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February 6, 2014

The Monuments Men: Museums Ride the Publicity Wave of the Monuments Men Action Film to Tell the True Story

The new George Clooney action movie The Monuments Men, inspired by the men and women who served in the Monuments, Fine Arts, and Archives section during World War II, is also energizing museums to reach out to their communities about the true story.

The Frick Museum's website has a section on "The Frick During World War II":
The Monuments Men were a multinational group of 350 men and women who volunteered for military service in order to protect monuments and other cultural treasures from destruction during World War II. In civilian life, many of them were museum directors, curators, artists, architects, and educators. These dedicated men and women tracked, located, and ultimately returned to their rightful owners more than five million artworks and cultural items stolen by Hitler and the Nazis. Their role in preserving Europe’s cultural treasures was without precedent. 
The Frick Art Reference Library in Wartime 
The story of the Monuments Men in Europe has become increasingly well known, but few are aware that another group of dedicated art historians were engaged in “the fight for art” on American shores. In 1943, William B. Dinsmoor, a Harvard professor and Chairman of the American Council of Learned Societies, established the Committee on the Protection of Cultural Treasures in War Areas. Made up of thirty volunteer American and European scholars, the committee was charged with creating (and distributing to the Allied armed forces) maps and lists of important monuments to be spared during bombing raids. Headquartered principally at the Frick Art Reference Library, which had been involved in the preservation effort as early as 1941, Dinsmoor’s committee was responsible for coordinating information gathered from myriad sources and compiling it into a master index that listed the historic buildings and important works of art in each occupied country. In 1943 the library closed its doors for six months — the only time in its ninety-three-year history that it has done so — in order to support the committee’s research and generate the photography required to prepare more than 700 maps. Even before the end of hostilities, the Frick staff and its resources also played a vital role in the research needed for the recovery of stolen and looted art, which became a top priority of Dinsmoor’s committee and its parent Washington-based Commission for the Protection and Salvage of Artistic and Historic Monuments in Europe. Indeed, even today, researchers — with the help of the Frick Art Reference Library’s vast resources — continue to piece together information to help reunite works of art and their rightful owners.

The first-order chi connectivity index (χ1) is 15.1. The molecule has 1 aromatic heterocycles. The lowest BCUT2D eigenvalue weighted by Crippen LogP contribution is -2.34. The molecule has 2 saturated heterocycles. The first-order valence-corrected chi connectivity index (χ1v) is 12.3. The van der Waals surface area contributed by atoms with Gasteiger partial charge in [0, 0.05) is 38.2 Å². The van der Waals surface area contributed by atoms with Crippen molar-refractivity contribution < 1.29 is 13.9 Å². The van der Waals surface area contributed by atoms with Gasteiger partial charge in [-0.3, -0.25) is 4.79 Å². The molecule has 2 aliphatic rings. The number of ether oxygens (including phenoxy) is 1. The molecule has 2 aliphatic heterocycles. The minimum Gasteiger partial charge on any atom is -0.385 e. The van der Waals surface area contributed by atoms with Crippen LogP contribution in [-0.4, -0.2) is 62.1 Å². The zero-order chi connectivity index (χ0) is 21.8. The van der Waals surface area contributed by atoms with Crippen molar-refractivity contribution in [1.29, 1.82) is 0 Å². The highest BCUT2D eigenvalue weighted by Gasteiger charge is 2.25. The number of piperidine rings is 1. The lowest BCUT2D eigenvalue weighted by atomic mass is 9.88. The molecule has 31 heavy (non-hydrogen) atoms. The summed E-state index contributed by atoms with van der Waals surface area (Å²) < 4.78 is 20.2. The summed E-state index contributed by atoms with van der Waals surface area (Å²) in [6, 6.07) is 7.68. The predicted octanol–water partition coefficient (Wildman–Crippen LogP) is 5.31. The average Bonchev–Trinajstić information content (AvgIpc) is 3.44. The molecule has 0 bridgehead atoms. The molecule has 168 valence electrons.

The Fine Art Museum of San Francisco is presenting an online Google talk tomorrow:
As part of the renewed interest in the heroic efforts of the Monuments Men, the Fine Arts Museums of San Francisco are presenting an online Google Art Talk this Friday, February 7 with other experts discussing their real life connections to the feature film "The Monuments Men," opening Friday. Thomas Carr Howe, Jr. (1904-1994), the director of the Legion of Honor in San Francisco from 1939 through 1968, played a significant role in the events depicted in the upcoming film, which focuses on a group of museum professionals sent to Europe to save cherished art works stolen by the Nazis during World War II. 
Beginning Saturday, February 8 in Gallery 14, the Legion of Honor will exhibit a painting recovered by the Monuments Men. The painting, Portrait of a Lady (ca. 1620) by Anthony van Dyck (1599-1641) was at one time in the possession of Hermann Goering. It was later returned to its rightful owners and subsequently given to the Legion of Honor by the Roscoe and Margaret Oakes Collection.